A multigenerational assemblage of aesthetes gathered under the “VW Dome” at MoMA PS1 on Sunday, November 16, for an afternoon of performance, screenings, music, and readings in celebration of the 40th anniversary of the influential independent press Semiotext(e).
Perennial downtown fixture Penny Arcade MCed the event and used every act break as an excuse to hawk the two-volume Schizo-Culture book set. She operated with a gusto only rivaled by the host of a PBS telethon, although it would be hard to find a public broadcasting announcer as misanthropic as Arcade.
Highlights of her relentlessly bleak hard sell: “[This book] completely saved me from mental suicide,” “the world is a horrible place filled with horrible people,” and, simply, “get the fucking book.” At one point, Arcade offered up her personal email address with the promise of refunding the book if it “doesn’t blow your mind.”
Kicking off the afternoon, Pharmakon—also known as Margaret Chardiet, one of the leading lights in the contemporary American music underground—offered up a confrontational set to the earlybirds who decided to take in some industrial noise in lieu of brunch. “I don’t belong here,” repeated Chardiet as she drifted off the stage and onto the floor of the dome. She sounded remarkably crisp through the high-end sound system, no doubt facilitated by the good folks at Volkswagen.
In a post-show interview, Chardiet seemed happy with the performance. “It makes you go outside of your comfort zone, when you’re playing at 12:30 in the afternoon and you only have a 10-minute set and you’ve barely even had your morning coffee,” she told ARTnews. “You have to somehow go into that mental place that it normally takes a 30-minute set to get into.”
Although Pharmakon’s aggressive set felt like a modern manifestation of Semiotext(e)’s original ethos, there were noted differences between the recreation and the original, which had a revolutionary spirit and famously hosted Deleuze’s first presentation on the concept of the “rhizome” and Foucault’s introduction of his History of Sexuality project.
For one, the “VW Dome” at PS1 felt more like a convention-center showroom than an alternative arts space—all carpeted, heated, and professionally lit. In a speech that day, Semiotext(e) founder Sylvère Lotringer stated that the 2014 version of the event was “really different than in ’75,” and admitted, “There’s no more purity, there’s no more avant-garde.”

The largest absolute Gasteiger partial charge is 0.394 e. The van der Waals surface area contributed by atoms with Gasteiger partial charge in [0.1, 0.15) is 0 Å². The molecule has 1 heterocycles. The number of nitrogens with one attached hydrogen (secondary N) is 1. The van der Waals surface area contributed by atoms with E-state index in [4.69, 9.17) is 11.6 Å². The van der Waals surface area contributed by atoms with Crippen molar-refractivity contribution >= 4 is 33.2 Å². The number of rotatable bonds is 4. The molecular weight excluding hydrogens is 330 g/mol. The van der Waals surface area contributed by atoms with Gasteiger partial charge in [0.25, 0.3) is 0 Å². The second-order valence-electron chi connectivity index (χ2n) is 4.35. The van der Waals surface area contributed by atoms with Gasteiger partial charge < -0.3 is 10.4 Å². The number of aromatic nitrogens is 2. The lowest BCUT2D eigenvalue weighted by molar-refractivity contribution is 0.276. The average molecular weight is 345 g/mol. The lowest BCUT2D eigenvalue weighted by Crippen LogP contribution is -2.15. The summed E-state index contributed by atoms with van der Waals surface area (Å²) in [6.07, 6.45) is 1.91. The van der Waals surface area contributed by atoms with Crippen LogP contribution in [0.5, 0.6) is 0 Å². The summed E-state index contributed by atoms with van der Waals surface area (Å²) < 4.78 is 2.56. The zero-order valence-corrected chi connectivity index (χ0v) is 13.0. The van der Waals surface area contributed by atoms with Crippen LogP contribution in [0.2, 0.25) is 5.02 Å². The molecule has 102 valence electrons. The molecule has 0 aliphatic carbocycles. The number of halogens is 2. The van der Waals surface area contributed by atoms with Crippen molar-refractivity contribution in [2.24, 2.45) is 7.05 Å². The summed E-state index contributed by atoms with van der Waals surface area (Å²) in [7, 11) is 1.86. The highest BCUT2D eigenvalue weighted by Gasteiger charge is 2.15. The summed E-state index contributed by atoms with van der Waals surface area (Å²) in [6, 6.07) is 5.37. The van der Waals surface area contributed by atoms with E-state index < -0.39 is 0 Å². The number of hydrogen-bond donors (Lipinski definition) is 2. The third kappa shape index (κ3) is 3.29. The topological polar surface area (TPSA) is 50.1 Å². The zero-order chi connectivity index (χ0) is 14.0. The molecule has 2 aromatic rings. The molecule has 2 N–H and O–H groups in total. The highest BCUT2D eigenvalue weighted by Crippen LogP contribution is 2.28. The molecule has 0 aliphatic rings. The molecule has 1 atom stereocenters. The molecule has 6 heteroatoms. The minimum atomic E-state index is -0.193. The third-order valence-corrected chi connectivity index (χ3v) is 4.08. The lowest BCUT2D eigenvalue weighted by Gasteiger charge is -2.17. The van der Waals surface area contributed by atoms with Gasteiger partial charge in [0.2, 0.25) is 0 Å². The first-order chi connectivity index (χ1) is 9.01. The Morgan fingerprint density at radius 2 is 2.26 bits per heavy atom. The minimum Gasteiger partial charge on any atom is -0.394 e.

With that said, the day did offer some spontaneity in the form of performance. New Zealand-transplant David Watson’s ecstatic bagpipe performance was accompanied by the violist Tom Chui in a last-minute collaboration.
“We found out we were both on the Schizo-Culture list of artists, so we just said, ‘Hey, why not, let’s do something together,'” Chui explained between sips of wine. When asked if he was happy with the (all-improvised) performance, Chui could only answer the question with a question: “Were you happy? What did you think? I agree with you.”
“Goddamnit that light is so blinding,” said Richard Hell, performing during an extended block centered on spoken performance, which included John Giorno and Alan Vega. Hell then launched into a few chapters from a forthcoming “cold-ass genre novel” that contained pulpy, plainly graphic depictions of overlapping drugs, sex, and death, and was met with scattered applause.
More enthusiastic was the crowd for the second-to-last performance of the day, former Sonic Youth member Kim Gordon, who came into the dome directly from the airport and wore an orange mini-skirt and heels. Gordon first performed a poem that served as a dry play-by-play of male rock-and-roll heroics before launching into a choreographed reenactment of said poem, which methodically went through the motions of a climatic last-song freakout.
Although the piece’s intention was in no way concrete, it was hard not to think about Gordon’s former husband and bandmate Thurston Moore when watching her slow deconstruction of iconic male rock gestures.
Earlier in the day, Lotringer spoke of Semiotext(e)’s desire to connect high and low cultures, but most of the action on Sunday rested in the upper register. That’s fine, but in 2014 any sort of real Schizo culture should probably include a little bit of reality television or something, or at least some rap music. That sound system was too good to not play a little rap music.